The NAM Talks Trade
The National Association of Manufacturers (NAM) is the largest manufacturing association in the United States, representing small and large manufacturers in every industrial sector and in all 50 states. As a powerful voice for the manufacturing community, the NAM has been a leading advocate for a trade policy agenda reflected in recent trade activity briefly described below.
The United States Mexico Canada Agreement (USMCA)
USMCA is an updated version of the nearly 25-year-old, trillion-dollar North American Free Trade Agreement (NAFTA). It includes major changes on cars and new policies on labor and environmental standards, intellectual property protections, and some digital trade provisions.
The agreement addresses rules regarding country of origin, labor provisions and intellectual property. Automobiles must have 75% of their components manufactured in Mexico, the U.S. or Canada to qualify for zero tariffs (up from 62.5% under NAFTA). Mexico agreed to pass new labor laws to give greater protections, including ability to unionize, to workers, including migrants and women. By 2023, automobile parts must be made by workers who earn at least $16 an hour.
Terms of copyright is extended to 70 years beyond the life of the author (up from 50). Provisions are included to deal with the digital economy, such as prohibiting duties on things like music and ebooks, and protections for internet companies so they are not liable for content their users produce. And an important inclusion provides that U.S. farmers get more access to the Canadian dairy market.
The agreement adds a 16-year sunset clause. The deal is also subject to a review every six years, at which point the U.S., Mexico and Canada can decide to extend the USMCA.
NAM President and CEO Jay Timmons released the following statement on passage of the U.S.–Mexico–Canada Agreement:
“Months ago, when others predicted nothing but partisan gridlock, manufacturers mobilized to make sure that the U.S.–Mexico–Canada Agreement won the overwhelming support it deserved. Today, the NAM’s efforts helped secure a strong bipartisan vote for this historic agreement. Democrats and Republicans alike voted to protect the millions of manufacturing jobs that depend on North American trade.”
FOR MORE INFORMATION: The U.S. Trade Representative has posted a series of fact sheets online, including Rebalancing Trade to Support Manufacturing.
The United States-China Phase 1 Trade Deal
U.S. manufacturers sell more of what they make to China than to any other country outside of our North American trading partners Canada and Mexico. The Phase 1 trade deal signed in January by U.S. President Donald Trump and Chinese Vice Premier Liu cut some U.S. tariffs on Chinese goods in exchange for Chinese pledges to purchase more of American farm, energy and manufactured goods and addresses some U.S. complaints about intellectual property practices.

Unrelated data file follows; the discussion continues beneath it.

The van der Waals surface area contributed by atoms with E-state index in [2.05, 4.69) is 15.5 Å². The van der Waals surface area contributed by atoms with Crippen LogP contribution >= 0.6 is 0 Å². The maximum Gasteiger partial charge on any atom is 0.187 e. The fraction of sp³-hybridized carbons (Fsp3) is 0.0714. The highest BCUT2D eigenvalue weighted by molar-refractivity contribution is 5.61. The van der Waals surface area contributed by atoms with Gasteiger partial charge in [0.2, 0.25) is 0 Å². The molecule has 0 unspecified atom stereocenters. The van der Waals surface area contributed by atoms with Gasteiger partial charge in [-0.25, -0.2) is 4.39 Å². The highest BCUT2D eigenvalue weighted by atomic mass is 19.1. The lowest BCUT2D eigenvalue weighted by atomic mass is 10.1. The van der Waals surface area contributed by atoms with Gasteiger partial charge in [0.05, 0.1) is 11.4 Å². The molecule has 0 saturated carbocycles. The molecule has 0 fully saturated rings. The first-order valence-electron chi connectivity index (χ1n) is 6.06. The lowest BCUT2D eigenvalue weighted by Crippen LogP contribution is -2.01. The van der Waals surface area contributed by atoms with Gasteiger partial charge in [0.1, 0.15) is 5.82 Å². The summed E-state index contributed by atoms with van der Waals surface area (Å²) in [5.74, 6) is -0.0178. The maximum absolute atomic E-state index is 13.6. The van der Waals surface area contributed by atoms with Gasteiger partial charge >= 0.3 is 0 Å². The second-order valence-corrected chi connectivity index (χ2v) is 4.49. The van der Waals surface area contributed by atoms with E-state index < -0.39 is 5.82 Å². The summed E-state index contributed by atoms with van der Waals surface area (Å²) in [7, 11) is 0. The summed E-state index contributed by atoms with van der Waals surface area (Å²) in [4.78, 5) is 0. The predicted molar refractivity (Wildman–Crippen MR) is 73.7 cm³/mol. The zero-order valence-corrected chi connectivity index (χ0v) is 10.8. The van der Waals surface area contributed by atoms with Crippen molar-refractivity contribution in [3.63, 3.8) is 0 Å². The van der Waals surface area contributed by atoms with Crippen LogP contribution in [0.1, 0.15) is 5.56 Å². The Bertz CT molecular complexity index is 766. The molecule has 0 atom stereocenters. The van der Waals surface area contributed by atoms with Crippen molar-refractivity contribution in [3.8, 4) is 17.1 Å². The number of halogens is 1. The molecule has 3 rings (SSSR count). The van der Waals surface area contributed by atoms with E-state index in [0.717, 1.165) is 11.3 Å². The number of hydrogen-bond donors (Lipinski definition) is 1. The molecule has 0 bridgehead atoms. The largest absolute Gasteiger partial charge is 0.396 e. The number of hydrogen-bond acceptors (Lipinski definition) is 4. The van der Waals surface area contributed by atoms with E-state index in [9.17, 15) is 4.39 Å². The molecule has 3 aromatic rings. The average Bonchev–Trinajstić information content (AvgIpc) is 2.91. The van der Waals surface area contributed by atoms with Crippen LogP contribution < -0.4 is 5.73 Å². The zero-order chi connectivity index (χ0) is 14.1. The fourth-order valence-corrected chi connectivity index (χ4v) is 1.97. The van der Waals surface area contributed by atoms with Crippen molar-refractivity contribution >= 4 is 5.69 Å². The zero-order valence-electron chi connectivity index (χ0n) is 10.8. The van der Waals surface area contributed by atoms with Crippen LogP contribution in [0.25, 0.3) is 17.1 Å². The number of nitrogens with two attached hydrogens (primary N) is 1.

The Phase 1 trade deal incorporates core elements of NAM’s negotiating objectives framework. It includes concrete wins to protect a broad range of U.S. intellectual property, such as trade secrets and patents, and includes commitments on stronger and more independent judicial enforcement in China to tackle longstanding issues, such as China-based counterfeiting, that have harmed manufacturing innovations and the jobs of American workers. China also agreed to specific purchases of American-manufactured products and new enforcement mechanisms in case China does not meet its commitments. While the deal does not include any formal tariff reduction, President Trump reaffirmed U.S. commitments to reduce existing U.S. tariffs on List 4A ($160 billion that went into effect on Sept. 1, 2019) from 15 to 7.5%.
NAM President and CEO Jay Timmons acknowledged this “turning point for manufacturers,” saying:
“. . . this is an indisputable win for our country and a momentous day in the U.S.–China economic relationship. It is a remarkable turning point for manufacturers, with the unprecedented and enforceable commitments on critical intellectual property protections to which China has agreed. The NAM looks forward to . . . working with the administration in holding China accountable for its ambitious commitments.
“. . . we are committed to achieving more progress in reducing trade uncertainty . . . on a host of difficult issues, which have been the heart of the trade battle, including Chinese subsidies to domestic companies and the behavior of Chinese state-owned firms were pushed off to later rounds of talks, which aren’t expected to conclude until after the U.S. presidential election in November.”
FOR MORE INFORMATION: The U.S. Trade Representative provides additional detail and access to the official fact sheet online.
If you have questions about these U.S. trade policy, don’t hesitate to reach out to your CBIZ adviser. As a corporate member of the National Association of Manufacturers, we can put you in touch with the NAM’s trade contacts for USMCA and China policy.